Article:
• Tesla raises prices amid surging costs. The increase comes as the car industry faces rapidly rising costs of labor, transportation, raw materials, and more. It also comes shortly after Tesla Chief Executive Elon Musk said he plans to cut 10% of its salaried workforce. The latest price increase applies to certain cars across Tesla’s entire lineup. The Model 3 long-range car is now going for $57,990.

  • Fed promises an ‘unconditional’ approach to taking down inflation in a report to Congress. The central bank promised it would launch a full effort to bring down inflation pressures. That marks the Fed’s strongest statement yet, affirming its commitment to continue raising interest rates and otherwise tightening policy to solve the economy’s paramount issue. The statement did not elaborate on what “unconditional” means. Read more here.

  • Mortgage rates hit 5.78%. The highest level since 2008. It stands to add to the pressure on U.S. home prices. Real estate makes up a significant portion of the U.S. economy, and it is particularly sensitive to interest rates. Higher mortgage rates can easily add hundreds of dollars to a buyer’s monthly payments. Mortgage rates are tied closely to the 10-year U.S. Treasury yield, which hit its highest level since 2011 this week.  Read more here.

  • U.S. housing starts plunge to a two-year low. Construction started on new U.S. homes fell 14.4% in May, the Commerce Department said Thursday. The annual rate of total housing starts fell to 1.55 million last month from a revised 1.81 million in April. The construction pace for single-family homes fell 9.2% in May, while apartment starts fell 26.8%.

  • Crypto lender Babel halts withdrawals as the pain spreads. Babel Finance became the second major digital-asset lender this week to freeze withdrawals, telling clients it is facing “unusual liquidity pressures” as it contends with recent market declines. The news came just a few days after Celsius Network, another crypto lending platform, paused withdrawals.

  • Industrial production looks slowdown-resistant right now. However, it's also one of the economic indicators that are currently holding up better than most other indicators, in what is otherwise a pretty clear cyclical downturn. Expect industrial production to probably be the more slowdown-resistant part of the economy in the 2020s decade, in contrast to the prior decade.

  • Builders are slashing prices to sell homes in a fast-cooling US market. The fastest-rising mortgage rates in decades have cooled demand so abruptly in many hotspots. Builders that were artificially limiting sales and auctioning houses to the highest bidder now have inventory to move. The wait lists for new houses are gone. In the Phoenix metropolitan area, 22% of new-home listings had price cuts. In Tampa, it's 21%. Austin climbed to 13%.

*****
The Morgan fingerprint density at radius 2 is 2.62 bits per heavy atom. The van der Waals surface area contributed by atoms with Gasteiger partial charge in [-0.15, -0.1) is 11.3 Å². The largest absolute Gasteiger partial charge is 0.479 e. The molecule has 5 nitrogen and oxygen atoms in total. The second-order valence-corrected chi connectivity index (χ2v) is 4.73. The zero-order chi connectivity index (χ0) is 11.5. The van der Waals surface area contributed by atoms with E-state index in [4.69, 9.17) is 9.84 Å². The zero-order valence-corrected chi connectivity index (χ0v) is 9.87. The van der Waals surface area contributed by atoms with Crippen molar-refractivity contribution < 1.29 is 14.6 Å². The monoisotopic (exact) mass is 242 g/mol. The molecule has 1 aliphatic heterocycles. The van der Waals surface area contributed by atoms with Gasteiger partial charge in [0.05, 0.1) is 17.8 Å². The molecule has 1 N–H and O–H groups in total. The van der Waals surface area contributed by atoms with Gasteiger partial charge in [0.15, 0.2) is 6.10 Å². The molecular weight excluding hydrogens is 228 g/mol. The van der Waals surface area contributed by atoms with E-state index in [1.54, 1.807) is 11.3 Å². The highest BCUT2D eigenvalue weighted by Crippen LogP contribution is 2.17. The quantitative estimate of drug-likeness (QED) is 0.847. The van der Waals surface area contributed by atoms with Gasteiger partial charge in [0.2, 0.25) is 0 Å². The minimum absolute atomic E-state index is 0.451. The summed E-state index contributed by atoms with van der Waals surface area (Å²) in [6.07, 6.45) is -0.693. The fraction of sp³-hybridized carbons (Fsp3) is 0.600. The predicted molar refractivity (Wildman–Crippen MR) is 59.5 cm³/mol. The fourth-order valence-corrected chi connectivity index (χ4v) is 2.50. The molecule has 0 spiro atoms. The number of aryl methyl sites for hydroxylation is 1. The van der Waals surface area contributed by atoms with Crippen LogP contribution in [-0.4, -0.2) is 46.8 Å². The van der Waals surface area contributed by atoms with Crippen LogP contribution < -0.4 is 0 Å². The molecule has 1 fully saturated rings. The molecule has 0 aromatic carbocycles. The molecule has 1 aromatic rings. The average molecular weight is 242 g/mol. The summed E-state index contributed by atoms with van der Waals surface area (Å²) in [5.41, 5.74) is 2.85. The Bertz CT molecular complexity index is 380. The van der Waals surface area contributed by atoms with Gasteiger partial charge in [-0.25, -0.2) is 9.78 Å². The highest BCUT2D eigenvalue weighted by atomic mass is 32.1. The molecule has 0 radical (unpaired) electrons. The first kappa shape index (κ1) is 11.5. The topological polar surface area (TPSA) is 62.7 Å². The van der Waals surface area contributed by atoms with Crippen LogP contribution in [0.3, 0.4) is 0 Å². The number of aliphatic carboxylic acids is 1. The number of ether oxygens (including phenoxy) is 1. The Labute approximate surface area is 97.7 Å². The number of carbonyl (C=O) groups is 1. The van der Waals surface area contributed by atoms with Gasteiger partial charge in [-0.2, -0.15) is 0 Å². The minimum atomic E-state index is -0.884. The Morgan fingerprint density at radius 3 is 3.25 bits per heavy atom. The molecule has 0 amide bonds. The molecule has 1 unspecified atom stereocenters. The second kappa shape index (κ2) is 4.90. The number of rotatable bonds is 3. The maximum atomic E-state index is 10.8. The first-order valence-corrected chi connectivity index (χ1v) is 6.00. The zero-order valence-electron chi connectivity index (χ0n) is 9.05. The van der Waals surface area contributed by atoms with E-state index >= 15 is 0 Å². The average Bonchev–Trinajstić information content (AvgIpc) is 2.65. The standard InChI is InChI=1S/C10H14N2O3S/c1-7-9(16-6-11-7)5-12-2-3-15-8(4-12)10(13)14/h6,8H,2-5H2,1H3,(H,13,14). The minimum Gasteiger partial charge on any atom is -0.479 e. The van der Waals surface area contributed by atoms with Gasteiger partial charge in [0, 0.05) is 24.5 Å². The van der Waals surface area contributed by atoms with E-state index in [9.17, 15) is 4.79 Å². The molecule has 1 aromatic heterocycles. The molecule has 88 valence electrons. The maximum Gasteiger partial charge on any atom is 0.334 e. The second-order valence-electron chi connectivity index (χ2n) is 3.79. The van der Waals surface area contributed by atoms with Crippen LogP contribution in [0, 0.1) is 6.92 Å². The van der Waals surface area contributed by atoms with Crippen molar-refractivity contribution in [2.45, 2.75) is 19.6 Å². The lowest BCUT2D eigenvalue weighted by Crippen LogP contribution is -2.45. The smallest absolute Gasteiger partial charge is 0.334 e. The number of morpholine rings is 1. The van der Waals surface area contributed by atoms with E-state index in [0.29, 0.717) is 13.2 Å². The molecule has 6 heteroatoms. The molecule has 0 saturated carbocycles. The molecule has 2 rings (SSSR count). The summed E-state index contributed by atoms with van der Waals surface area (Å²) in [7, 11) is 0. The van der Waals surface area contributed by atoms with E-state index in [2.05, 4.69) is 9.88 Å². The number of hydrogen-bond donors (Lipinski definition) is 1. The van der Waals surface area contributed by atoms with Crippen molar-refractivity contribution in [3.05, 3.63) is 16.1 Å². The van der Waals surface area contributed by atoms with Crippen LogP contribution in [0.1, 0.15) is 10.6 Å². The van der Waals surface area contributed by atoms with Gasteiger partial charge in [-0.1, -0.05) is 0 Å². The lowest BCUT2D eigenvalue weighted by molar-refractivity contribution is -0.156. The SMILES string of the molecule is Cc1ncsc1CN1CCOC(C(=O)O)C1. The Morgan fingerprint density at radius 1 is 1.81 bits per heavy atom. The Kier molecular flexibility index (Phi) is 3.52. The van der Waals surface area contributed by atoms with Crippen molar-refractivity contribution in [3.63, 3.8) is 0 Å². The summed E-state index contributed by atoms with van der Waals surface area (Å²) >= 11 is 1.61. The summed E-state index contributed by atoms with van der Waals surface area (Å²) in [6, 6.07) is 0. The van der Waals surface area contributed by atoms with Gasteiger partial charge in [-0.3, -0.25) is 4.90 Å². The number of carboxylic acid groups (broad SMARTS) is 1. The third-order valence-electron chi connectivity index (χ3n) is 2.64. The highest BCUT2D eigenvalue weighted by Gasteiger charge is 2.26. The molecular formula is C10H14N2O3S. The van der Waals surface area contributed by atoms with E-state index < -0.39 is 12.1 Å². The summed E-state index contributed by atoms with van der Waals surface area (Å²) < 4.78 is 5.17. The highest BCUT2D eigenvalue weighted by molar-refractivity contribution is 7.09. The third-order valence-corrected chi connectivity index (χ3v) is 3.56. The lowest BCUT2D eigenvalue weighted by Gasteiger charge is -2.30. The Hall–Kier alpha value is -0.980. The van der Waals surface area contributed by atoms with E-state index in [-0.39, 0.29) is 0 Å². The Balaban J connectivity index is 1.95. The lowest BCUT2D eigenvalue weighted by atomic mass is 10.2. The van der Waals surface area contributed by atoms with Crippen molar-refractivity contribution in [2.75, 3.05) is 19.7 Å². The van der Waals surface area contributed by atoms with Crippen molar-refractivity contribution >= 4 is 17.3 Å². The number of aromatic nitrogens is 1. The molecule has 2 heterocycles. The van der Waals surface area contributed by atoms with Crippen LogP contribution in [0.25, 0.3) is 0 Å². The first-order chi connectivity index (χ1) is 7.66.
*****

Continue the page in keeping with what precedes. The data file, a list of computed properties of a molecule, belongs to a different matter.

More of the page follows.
• Revlon has declared bankruptcy. The New York-based cosmetics company filed for Chapter 11 bankruptcy protection. The cosmetics maker expects to receive $575 million in debtor-in-possession financing to support operations. One of the first major companies to do so amid a global slowdown in corporate default activity. Revlon may herald an uptick in the number of companies that default on their debts in the near future.

  • Apple is betting big on sports. Apple TV+ recently inked exclusive global media rights to stream every MLS match. The move follows a deal with Major League Baseball to stream two regular-season games every Friday night this season.  Apple is also the apparent front-runner for the NFL's Sunday Ticket package. Apple is spending billions on sports rights to fuel the growth of its streaming business. Read more here.


  • The bear market would end in October with the S&P 500 at 3,000, says BofA's Michael Hartnett. He says that history is no guide to future performance but if it were, today’s bear market would end on Oct 19, 2022 (35-year anniversary of Black Monday) with the S&P 500 at 3000. The peak to trough decline in a bear market has been 37.3% on average with a duration of 289 days. Read more here.

  • Home sales will fall 13.5% this year, predicts Fannie Mae economists. While they expect the pace of housing starts to remain comparatively elevated in the near term reflecting the need to work through prior order backlogs, this suggests that construction will eventually soften as well. They forecast single-family housing starts to end the year about 15% lower than what occurred in the most recent reading for April.

  • More brokerages will be forced to cut costs. The real estate industry is entering a period of heightened uncertainty with rising interest rates and falling transaction volumes, leading to a shrinking commission pool. With a limited ability to affect revenue, brokerages will be forced to cut costs -- and in this environment, brokerages with a more efficient cost structure like eXp have a distinct advantage.

  • Elon wants to 4x Twitter to 1 billion. On Thursday, Elon took questions from Twitter employees at a company all-hands. He said that people who are “exceptional at their jobs” may work remotely, but that the priority should be working in person. Musk wants to 4x Twitter’s user base to 1 billion, and integrate payments into the app. Musk said he believes users should be able to say “pretty outrageous things” on the platform. Source(20:44)
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